I recently had the pleasure of being asked to review Anoka County, Minnesota’s Crankshaft and the Gear Grinders’ 2013 release What You Gonna Do? and I must say – it is a music lover’s dream. Every so often there is an artist that comes along so true to self that it seems as though they couldn’t possibly play a bad song if they tried. Anything I write here is going to become irrelevant once you listen to a few songs, but allow me to break down a few notes on what makes this an instant favorite.
In any musical offering, from a solo acoustic guitar to the 35 piece jazz ensemble, there is a recipe that exists to contribute to that sound. It is made up of style, influence, culture of the artist, writing/playing ability, and any number of other “ingredients.” With this in mind, let me highlight a few things that stood out to me as a fan of music, as a musician, and as a critic.
STYLE: Oh, it’s distinct. Yes, it jumps around from the high-energy, raw 60s dance party/rockabilly; “When The Lights Go Out,” with its dare-you-to-keep-up key changes and super hooky rhythms and easy to follow lyrical style blending wonderfully; to the pure Chicago blues number “Trail of Tears” two tracks later. Yes, “Kingpin” is perfect 60s lounge groove that made me wish I had a hot rod to go cruise for chicks in. Yes, there are soaring dynamics that allow songs like “I Wanna Play,” a shuffle, jazz reliant on a “drunken Trumpet” and some damn fine delicate piano to lead the march, to not feel at all out of place. In honesty there are a few tracks that, absent from vocals, you wouldn’t think they are the same artist. Not since Nazareth have I seen this on this level (seriously… how is “Love Hurts” on the same record as “Hair Of The Dog?” How is that even the same band?!). One thing’s for certain, it’s a sound all its own.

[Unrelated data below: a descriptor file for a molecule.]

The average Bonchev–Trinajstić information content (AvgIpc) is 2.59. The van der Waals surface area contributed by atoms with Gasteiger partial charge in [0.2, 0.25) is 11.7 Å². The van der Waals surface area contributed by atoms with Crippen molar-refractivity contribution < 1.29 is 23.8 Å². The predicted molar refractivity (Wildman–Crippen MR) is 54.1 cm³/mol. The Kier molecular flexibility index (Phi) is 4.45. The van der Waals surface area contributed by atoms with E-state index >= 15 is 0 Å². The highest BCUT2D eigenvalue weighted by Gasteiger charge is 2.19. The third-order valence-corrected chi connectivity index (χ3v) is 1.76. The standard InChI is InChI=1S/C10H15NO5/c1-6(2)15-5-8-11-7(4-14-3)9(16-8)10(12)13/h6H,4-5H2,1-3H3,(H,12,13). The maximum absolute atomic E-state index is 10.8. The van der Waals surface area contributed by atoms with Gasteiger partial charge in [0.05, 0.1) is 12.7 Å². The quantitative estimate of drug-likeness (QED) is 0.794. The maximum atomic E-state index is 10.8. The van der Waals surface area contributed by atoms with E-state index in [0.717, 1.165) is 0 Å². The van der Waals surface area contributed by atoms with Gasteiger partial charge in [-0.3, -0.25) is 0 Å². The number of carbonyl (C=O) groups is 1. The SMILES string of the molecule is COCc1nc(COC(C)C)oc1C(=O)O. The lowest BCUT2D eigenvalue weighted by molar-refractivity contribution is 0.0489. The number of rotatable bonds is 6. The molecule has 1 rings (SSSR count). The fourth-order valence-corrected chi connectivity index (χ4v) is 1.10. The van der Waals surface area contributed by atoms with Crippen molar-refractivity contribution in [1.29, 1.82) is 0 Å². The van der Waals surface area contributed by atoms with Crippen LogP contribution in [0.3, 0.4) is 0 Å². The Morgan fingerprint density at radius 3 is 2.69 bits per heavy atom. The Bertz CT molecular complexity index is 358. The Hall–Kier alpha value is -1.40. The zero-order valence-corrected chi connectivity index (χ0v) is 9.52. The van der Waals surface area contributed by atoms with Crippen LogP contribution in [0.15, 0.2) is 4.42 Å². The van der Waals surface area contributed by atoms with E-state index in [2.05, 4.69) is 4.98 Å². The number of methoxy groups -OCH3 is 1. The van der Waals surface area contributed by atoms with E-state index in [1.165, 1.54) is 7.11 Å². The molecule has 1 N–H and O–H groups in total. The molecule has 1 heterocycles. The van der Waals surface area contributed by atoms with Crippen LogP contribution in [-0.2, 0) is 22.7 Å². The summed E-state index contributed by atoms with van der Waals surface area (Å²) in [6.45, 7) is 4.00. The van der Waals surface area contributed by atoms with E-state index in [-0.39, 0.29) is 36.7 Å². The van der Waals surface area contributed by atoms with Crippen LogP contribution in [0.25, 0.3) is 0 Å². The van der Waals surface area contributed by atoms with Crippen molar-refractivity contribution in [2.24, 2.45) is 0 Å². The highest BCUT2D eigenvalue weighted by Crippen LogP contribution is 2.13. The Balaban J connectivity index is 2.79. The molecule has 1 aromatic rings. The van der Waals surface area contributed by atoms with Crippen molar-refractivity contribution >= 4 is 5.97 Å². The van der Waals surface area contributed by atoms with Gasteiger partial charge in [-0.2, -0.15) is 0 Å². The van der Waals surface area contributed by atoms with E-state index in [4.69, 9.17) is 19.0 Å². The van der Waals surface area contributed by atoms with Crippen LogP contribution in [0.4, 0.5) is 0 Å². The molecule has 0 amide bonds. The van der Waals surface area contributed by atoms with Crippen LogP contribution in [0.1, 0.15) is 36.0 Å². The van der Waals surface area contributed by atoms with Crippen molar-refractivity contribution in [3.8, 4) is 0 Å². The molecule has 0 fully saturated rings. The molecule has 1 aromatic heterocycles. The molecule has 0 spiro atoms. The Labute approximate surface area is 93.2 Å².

INFLUENCE: Far and wide, but let’s say the boy knows his blues. Alex Larson is a one-man arsenal and on this record brings in a band to round out songs that he plays comfortably and capably on his lonesome. Taking cues from Richard Johnston and the like, Larson often performs as Crankshaft with a guitar, bass drum, and hi-hats and snares rigged to pedals. I’ve seen Nick Schnebelen of Trampled Under Foot sit down behind a drum kit, guitar in hand, and play a tune. It was, in a word, intimate. It’s an invitation into a vulnerable setting, and all these men mentioned do it spectacularly. Larson/Crankshaft, in particular, has a style of writing and playing that seems to bend around song like a wayward kite round a tree branch. Once he has his touch to it, it’ll never separate.
THE “HOT DAMN” FACTOR: Crankshaft has a way of steering groove in a way that isn’t contrived or even discovered as much as it is conjured into existence; songs like “Let Me Love You,” “Barkin’ Up The Wrong Tree” and “Kingpin” I’ll once again use as a brilliant example of this. Progressively, the groove is laid down, thicker and stronger, piling on layers of drum, horn, keys and guitar; dropped like the desperate and reckless ties under a railroad track being built while the locomotive steams steadily ahead.
With easy grace and style, Larson leads the Gear Grinders masterfully through this collection, falling easily in place with the saints of blues music such as Jimmy Yancey, Earl Hines, Hudson “Tampa Red” Whittaker, or even Sleepy John Estes.
Do yourself a favor, buy this CD, grab your cruisin’ partner, gas up the car, and then…wait till you’re a good twenty minutes out of town before blasting this CD. After that, enjoy where the roads and the music decide to take you.